The above summary of the present invention is not intended to describe each embodiment or every implementation of the present invention. Advantages and attainments, together with a more complete understanding of the invention, will become apparent and appreciated by referring to the following detailed description and claims taken in conjunction with the accompanying drawings.
FIG. 1 is an illustration of a conventional telephony network over which voice and data information is typically communicated, with usage and non-usage charges accounted for by a computer-based billing system;
FIGS. 2-5 illustrate various processing modules and associated data flows concerning an invoice processing methodology in accordance with one embodiment of the present invention;
FIG. 6 illustrates an expanded set of services and features which may be supported by a telephony network, the billing of which is provided through use of an invoice processing system and methodology in accordance with an embodiment of the present invention;
FIG. 7 illustrates various processing modules and data flows which provide for the integration of billing information acquired from a third-party service provider with network billing information, and the production of consolidated customer invoices for usage of network and third-party services and equipment;
FIG. 8 illustrates in flow diagram form various steps associated with establishing an installment order for a pager unit provided to a telephony network customer by a pager service provider;
FIGS. 9-10 are flow diagrams that illustrate various steps involving the acquisition of paging equipment charge records provided by a pager service provider and various steps associated with the processing of pager and non-pager usage charges by an invoice processing system and methodology in accordance with an embodiment of the present invention;
FIG. 11 depicts various process steps performed by the invoice processing system shown in FIG. 7 in connection with the production of customer invoices which include equipment and usage charge information for both paging and non-paging services;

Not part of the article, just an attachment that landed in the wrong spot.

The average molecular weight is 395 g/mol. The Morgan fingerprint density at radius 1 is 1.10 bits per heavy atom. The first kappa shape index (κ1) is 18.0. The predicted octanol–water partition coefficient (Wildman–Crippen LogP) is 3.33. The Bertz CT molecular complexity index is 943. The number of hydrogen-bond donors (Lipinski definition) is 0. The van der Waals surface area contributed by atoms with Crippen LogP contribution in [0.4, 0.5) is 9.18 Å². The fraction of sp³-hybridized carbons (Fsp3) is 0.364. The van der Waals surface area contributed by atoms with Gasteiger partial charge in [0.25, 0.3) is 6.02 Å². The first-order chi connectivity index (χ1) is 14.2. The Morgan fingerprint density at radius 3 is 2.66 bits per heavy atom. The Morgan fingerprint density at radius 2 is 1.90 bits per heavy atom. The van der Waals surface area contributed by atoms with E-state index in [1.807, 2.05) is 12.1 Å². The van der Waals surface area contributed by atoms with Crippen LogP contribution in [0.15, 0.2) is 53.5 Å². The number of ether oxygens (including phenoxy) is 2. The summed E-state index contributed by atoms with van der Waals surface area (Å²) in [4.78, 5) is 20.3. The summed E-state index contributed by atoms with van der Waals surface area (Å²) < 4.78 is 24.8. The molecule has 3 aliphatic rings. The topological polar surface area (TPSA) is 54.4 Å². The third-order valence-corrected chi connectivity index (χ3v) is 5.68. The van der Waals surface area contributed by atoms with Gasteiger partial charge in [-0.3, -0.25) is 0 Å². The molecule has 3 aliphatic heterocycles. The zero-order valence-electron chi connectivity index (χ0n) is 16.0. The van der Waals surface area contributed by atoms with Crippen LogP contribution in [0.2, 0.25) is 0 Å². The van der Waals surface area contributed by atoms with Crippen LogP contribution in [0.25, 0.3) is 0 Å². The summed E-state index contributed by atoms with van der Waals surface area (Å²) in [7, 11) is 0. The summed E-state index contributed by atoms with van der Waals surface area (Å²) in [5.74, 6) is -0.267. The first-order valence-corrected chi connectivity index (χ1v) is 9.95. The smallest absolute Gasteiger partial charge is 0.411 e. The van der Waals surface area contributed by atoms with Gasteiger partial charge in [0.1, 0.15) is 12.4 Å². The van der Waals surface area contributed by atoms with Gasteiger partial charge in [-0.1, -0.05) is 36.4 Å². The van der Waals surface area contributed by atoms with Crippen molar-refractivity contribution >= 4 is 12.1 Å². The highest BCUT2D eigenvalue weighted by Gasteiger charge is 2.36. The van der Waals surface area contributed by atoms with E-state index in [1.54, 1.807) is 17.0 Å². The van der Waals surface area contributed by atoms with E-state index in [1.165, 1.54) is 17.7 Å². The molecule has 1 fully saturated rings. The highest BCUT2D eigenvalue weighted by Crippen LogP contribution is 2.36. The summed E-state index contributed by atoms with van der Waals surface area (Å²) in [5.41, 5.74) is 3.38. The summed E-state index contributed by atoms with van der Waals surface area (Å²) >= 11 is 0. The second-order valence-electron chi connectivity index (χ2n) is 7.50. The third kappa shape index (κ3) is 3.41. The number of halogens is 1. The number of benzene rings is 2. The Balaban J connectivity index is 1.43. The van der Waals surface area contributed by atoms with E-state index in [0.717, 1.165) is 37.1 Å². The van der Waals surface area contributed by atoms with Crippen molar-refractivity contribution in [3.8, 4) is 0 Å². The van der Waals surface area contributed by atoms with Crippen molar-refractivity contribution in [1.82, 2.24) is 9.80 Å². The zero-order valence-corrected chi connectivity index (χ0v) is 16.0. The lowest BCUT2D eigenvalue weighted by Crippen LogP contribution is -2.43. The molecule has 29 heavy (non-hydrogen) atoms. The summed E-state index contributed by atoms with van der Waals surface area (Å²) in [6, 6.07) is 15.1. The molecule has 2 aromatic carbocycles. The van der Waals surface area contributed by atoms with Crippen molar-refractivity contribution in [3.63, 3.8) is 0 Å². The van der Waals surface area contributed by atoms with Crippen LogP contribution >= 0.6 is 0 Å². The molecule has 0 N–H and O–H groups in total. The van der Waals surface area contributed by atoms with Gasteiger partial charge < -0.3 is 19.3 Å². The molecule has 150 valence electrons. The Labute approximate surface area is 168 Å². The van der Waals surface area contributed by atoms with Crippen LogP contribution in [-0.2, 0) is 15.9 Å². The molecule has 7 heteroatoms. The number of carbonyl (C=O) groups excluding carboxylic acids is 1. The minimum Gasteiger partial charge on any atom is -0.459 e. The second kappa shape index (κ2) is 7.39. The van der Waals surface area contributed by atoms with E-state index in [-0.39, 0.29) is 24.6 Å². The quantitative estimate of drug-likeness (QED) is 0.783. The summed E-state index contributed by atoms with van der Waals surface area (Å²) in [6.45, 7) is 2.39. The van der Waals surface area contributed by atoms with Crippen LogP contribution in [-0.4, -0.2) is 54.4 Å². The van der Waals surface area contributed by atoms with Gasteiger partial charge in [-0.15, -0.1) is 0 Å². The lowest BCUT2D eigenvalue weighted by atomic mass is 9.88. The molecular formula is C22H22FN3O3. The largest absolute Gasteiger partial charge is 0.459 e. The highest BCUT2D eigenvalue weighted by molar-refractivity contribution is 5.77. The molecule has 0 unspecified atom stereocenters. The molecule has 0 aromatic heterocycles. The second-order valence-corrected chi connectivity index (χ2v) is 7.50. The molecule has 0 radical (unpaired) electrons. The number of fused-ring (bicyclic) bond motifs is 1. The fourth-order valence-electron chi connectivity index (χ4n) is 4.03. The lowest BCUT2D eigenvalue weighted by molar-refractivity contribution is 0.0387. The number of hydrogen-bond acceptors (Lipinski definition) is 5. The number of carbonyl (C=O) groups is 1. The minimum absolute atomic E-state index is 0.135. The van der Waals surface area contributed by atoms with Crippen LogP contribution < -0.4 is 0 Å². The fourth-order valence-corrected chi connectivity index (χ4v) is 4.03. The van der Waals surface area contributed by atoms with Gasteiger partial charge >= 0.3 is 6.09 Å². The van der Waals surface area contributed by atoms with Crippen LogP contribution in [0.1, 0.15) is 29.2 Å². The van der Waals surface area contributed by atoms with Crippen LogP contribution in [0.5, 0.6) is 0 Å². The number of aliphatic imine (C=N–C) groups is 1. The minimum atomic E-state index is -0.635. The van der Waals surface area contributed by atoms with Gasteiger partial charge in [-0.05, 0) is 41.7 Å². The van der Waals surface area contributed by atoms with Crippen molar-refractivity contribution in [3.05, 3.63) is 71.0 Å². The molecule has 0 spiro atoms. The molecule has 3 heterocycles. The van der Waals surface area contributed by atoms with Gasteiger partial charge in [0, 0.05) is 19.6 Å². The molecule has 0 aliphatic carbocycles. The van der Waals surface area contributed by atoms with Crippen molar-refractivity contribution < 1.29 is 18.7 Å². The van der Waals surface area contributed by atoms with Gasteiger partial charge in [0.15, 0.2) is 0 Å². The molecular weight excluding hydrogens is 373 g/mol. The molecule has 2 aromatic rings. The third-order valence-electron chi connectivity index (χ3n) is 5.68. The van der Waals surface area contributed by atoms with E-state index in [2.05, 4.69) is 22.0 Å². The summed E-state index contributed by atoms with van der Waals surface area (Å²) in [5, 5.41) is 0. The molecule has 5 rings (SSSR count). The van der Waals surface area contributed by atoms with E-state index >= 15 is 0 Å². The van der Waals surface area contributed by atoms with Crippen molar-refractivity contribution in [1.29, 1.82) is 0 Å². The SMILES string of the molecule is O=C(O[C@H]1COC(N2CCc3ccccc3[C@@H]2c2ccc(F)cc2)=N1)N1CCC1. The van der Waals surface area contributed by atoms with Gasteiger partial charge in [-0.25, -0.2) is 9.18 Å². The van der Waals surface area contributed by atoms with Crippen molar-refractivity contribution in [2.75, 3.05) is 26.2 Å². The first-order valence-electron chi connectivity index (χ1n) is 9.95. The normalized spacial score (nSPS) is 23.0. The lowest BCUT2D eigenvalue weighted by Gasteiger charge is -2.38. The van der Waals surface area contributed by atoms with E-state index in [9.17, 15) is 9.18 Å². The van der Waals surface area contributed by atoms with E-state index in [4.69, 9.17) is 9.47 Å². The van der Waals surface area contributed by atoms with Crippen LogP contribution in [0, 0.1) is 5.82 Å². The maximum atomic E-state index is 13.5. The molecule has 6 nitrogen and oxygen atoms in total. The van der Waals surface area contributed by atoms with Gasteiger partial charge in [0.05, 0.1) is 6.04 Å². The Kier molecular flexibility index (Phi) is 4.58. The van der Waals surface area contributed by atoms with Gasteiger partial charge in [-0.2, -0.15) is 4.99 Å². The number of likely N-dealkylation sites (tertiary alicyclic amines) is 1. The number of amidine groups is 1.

FIGS. 12-15 illustrate various processing modules and data flows associated with the process steps depicted in FIG. 11; and
FIGS. 16A-16G illustrate various pages of an illustrative customer invoice that includes equipment and usage charge information for both paging and non-paging services.
While the invention is amenable to various modifications and alternative forms, specifics thereof have been shown by way of example in the drawings and will be described in detail hereinbelow. It is to be understood, however, that the intention is not to limit the invention to the particular embodiments described. On the contrary, the invention is intended to cover all modifications, equivalents, and alternatives falling within the spirit and scope of the invention as defined by the appended claims.
In the following description of the illustrated embodiments, references are made to the accompanying drawings which form a part hereof, and in which is shown by way of illustration, various embodiments in which the invention may be practiced. It is to be understood that other embodiments may be utilized, and structural and functional changes may be made without departing from the scope of the present invention.